my boyfriend, the minimalist
He threw away all his birthday cards. I remember when he told me that. We were sitting in his room, which was absolutely pristine. He had only a small desk and a twin Ikea bed that used fall in when we tried to have sex on it. We'd always have to switch to the floor after a few minutes (and he would insist on laying his sleeping bag under us before we continued).
I remember looking around, simultaneously impressed and disgusted by his minimalism. He had a closet full of black clothes (only black clothes) and he had three books, which were stacked neatly on the top shelf - two were about minimalism, one was a first edition manga of Sword Art Online.
Brandon intrigued me. Maybe it was because of his age (he was 26, I was 19), maybe it was because of the way he got sad late at night, maybe it was because my mom had died six months prior - I wasn't exactly sure. But I knew that when I was with him, I was happier. Having someone to love made me so much happier.
But moments like this made me have to think about the why. Why do I like Brandon so much? I'm a memory hoarder, and a sentimental one at that. If I have the smallest memory attached to an object - whether it's a handmade mug I received at a fundraiser or a note my friend scribbled to me in 10th grade, it's somewhere in my apartment. And birthday cards? I had every birthday card I'd been given since kindergarten sitting in my bedside drawer back at home.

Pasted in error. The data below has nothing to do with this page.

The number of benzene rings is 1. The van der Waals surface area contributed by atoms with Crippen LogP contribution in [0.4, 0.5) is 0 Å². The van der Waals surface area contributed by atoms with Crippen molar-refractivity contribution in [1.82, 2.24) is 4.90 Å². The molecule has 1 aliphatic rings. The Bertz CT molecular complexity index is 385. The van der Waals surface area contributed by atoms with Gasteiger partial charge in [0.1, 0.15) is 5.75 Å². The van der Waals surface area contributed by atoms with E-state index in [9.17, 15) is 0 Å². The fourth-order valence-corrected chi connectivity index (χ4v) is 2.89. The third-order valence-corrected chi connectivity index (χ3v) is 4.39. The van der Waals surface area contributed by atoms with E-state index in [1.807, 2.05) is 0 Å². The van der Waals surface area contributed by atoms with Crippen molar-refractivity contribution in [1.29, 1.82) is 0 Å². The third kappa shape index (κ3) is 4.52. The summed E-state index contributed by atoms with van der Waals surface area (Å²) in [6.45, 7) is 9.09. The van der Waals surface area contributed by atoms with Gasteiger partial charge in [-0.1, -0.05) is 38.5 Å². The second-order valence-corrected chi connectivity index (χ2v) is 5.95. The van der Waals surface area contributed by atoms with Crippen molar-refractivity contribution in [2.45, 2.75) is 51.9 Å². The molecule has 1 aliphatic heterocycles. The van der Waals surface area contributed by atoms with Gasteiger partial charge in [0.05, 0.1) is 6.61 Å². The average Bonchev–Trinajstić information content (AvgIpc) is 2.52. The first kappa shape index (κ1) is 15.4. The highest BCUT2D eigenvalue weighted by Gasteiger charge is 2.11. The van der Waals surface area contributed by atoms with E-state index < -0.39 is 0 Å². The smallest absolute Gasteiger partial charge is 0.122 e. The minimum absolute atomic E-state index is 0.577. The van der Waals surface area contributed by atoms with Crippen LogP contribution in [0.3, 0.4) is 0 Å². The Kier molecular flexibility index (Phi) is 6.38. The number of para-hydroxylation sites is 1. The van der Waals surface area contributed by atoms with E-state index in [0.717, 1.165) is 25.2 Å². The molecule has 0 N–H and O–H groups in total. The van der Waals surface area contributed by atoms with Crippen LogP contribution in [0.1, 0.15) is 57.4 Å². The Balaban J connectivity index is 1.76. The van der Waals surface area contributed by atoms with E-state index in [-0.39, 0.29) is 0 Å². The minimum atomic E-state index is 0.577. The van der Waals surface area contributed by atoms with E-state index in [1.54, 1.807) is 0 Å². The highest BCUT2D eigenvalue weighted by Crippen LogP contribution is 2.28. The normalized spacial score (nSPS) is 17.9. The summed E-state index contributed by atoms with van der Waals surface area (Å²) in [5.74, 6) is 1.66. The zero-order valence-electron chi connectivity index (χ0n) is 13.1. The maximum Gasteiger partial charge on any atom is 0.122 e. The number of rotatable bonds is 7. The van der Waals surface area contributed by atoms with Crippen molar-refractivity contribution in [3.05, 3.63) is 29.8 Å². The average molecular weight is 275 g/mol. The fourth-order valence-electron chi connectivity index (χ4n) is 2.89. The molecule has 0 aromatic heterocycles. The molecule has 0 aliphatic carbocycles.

"I don't know how you do it," I said. "I'm basically a hoarder. I think I've kept almost all the ones anyone's ever given me."
"Well, I just read them and throw them away. There's no point in them taking up more physical or mental space if I've already read them."
And in that moment I think I saw the entire trajectory of my relationship with Brandon. I saw me falling harder and harder, despite knowing he would move away. I foresaw his resentment, his condescension, his ghosting - I think I saw it all happening because Brandon was callous in a way I couldn't be. Brandon let people go, let memories go, in a way I could not do. And I remember seeing all this in that moment, and digging my toes in his clean, beige carpet like a child.
"Yeah," I said. "I can see what you mean."
Richmond, VA. Amita Rao is a mostly comedic writer who gets sad sometimes and writes about her exes. She wants everyone to know that despite her baggage, she's super fun at parties!